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‘Fly Me to the Moon’ launches Scarlett Johansson and Channing Tatum in a space-race romance

Review by Brian Lowry, CNN

(CNN) — After a run of movies awash in the romance of the space program like “Hidden Figures” and “First Man,” “Fly Me to the Moon” cleverly uses the Apollo 11 mission as the backdrop to an old-style romance. Less than weighty in the comedy part of its equation, the film largely works as a vehicle for Scarlett Johansson and Channing Tatum, even without completely sticking the landing.

The movie casts Johansson as a corporate marketing specialist, which is somewhat ironic given that its marketing campaign isn’t as clear as it could or should be in terms of conveying what to expect.

While the story does include a subplot about staging a fake version of the moon landing – orchestrated as a back-up plan by a shadowy government operative (Woody Harrelson, again serving as one of the president’s men, echoing his role in “White House Plumbers”) with ties to the Nixon administration – the heart of the film resides in the chemistry between the leads. In classic fashion, they are of course instantly drawn to each other, creating the need to erect barriers in order to keep them apart.

In that sense, this is less about conspiracy theories and reality – though there’s definitely an element of that woven into it – than the tension between NASA’s square-jawed launch director, Cole Davis (Tatum), and Johansson’s Kelly Jones, who gets recruited to “sell the moon” to a skeptical public, leveraging her knack for bending the truth in order to close the deal.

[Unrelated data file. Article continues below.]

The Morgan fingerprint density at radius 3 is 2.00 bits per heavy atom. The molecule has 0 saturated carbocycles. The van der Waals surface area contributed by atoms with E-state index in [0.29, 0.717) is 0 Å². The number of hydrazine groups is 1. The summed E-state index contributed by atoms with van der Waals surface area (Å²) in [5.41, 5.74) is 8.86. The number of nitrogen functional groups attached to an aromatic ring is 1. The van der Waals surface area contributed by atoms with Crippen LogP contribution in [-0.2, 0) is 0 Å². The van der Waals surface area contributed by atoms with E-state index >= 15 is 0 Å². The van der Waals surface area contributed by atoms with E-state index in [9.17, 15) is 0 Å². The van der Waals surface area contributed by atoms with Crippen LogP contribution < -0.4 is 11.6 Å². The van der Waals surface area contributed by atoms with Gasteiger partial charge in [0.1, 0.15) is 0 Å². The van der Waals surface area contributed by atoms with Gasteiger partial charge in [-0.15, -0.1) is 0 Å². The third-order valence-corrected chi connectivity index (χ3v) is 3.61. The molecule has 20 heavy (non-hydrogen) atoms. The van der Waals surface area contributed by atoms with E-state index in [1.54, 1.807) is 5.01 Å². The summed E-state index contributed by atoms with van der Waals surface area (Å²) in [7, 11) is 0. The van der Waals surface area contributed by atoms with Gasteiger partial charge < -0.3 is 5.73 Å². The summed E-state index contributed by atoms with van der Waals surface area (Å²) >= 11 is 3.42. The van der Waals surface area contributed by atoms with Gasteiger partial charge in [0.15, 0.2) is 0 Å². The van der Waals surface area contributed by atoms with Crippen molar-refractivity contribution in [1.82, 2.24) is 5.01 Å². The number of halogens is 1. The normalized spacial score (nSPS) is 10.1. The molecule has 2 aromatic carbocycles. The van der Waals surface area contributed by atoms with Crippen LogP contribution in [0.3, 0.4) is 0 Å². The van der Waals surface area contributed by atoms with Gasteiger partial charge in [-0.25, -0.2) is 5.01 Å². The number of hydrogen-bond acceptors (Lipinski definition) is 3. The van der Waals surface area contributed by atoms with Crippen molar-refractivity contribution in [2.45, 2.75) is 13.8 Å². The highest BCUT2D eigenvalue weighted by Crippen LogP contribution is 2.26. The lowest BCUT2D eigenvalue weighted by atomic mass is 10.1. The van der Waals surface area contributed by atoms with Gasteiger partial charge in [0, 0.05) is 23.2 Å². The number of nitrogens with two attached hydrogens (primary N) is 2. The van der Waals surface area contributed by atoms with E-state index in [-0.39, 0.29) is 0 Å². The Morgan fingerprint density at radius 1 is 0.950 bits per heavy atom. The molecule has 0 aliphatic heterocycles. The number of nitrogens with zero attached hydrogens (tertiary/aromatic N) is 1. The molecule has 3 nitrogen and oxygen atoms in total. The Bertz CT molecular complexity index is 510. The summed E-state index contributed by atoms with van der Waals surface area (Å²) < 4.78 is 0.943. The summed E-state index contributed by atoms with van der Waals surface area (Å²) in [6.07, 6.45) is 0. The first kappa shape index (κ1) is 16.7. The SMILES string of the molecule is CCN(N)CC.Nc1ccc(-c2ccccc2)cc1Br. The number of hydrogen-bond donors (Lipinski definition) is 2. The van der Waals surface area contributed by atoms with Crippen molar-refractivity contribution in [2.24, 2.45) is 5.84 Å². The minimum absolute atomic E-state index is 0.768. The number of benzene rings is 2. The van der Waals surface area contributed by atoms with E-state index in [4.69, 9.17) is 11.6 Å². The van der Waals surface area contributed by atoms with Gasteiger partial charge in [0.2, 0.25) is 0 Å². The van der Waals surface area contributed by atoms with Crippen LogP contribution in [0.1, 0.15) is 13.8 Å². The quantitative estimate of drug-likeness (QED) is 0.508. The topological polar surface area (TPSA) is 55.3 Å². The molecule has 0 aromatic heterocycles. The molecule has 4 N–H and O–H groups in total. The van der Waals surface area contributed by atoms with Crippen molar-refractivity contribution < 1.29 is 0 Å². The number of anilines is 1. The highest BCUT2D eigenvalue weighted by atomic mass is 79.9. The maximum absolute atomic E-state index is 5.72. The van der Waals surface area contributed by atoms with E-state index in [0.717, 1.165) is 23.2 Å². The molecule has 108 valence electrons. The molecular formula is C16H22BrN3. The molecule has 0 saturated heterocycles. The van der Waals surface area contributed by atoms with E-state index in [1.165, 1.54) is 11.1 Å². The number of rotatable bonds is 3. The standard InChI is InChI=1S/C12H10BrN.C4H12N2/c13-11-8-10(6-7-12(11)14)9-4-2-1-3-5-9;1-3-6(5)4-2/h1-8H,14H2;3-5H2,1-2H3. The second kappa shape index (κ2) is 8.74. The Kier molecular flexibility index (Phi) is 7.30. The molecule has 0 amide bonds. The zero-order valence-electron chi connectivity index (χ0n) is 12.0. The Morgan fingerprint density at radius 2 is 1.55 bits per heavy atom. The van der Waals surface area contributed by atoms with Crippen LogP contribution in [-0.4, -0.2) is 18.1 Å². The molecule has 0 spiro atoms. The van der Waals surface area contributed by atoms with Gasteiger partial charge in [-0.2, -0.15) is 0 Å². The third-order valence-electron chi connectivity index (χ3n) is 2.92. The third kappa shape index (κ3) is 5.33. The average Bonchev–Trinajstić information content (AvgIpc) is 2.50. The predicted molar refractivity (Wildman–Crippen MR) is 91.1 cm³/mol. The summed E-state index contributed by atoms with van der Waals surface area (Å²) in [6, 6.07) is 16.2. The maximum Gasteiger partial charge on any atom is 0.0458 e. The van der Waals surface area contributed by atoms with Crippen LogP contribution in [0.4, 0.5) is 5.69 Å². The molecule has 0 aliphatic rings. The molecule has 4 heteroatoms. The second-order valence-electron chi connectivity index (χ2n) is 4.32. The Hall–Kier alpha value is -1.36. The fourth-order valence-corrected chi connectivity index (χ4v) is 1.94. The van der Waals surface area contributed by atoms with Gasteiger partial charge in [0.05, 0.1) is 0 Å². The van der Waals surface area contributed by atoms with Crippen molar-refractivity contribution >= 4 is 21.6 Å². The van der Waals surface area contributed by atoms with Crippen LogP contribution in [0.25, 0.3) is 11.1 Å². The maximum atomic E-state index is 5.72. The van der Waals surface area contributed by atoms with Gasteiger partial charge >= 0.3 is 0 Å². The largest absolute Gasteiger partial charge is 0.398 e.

Coming almost exactly 55 years after Neil Armstrong took that “one giant leap” onto the lunar surface, director Greg Berlanti and writer Rose Gilroy introduce a strain of cynicism well suited to our current moment, juxtaposing that with the soaring, can-do spirit of the Apollo program.

There’s a crowd-pleasing quality to the combination, even if any crowds might prove short lived, inasmuch as the film’s theatrical prospects (before a date on Apple TV+) amount to serving as counter-programming to the blockbuster “Twisters” and “Deadpool” sequels soon to come.

A prolific TV producer, Berlanti has tilted toward romance with his forays into movies, including “Love, Simon” and “Life as We Know It.” “Fly Me to the Moon” occupies a higher orbit in its ambition and star power, and it doesn’t hurt that his leads look pretty celestial, while bathing in the period costumes and music of the time.

After an eclectic string of roles, Johansson carries a film that might have starred someone like Faye Dunaway during the era in which it’s set (think “Network”), while Tatum gets put to better use than his most recent rom-coms, the third “Magic Mike” and “The Lost City,” admittedly not a super-high bar.

Perhaps foremost, “Fly Me to the Moon” possesses appealing virtues consciously plucked from the past, then adorns them with modern baubles. Whether that will “sell the moon” to the moviegoing public remains to be seen, but to borrow from the song that shares its title, the pitch isn’t much more complicated than an invitation to come play among the stars.

“Fly Me to the Moon” premieres July 12 in US theaters. It’s rated PG-13. (Disclosure: Lowry’s wife works for a division of Apple.)

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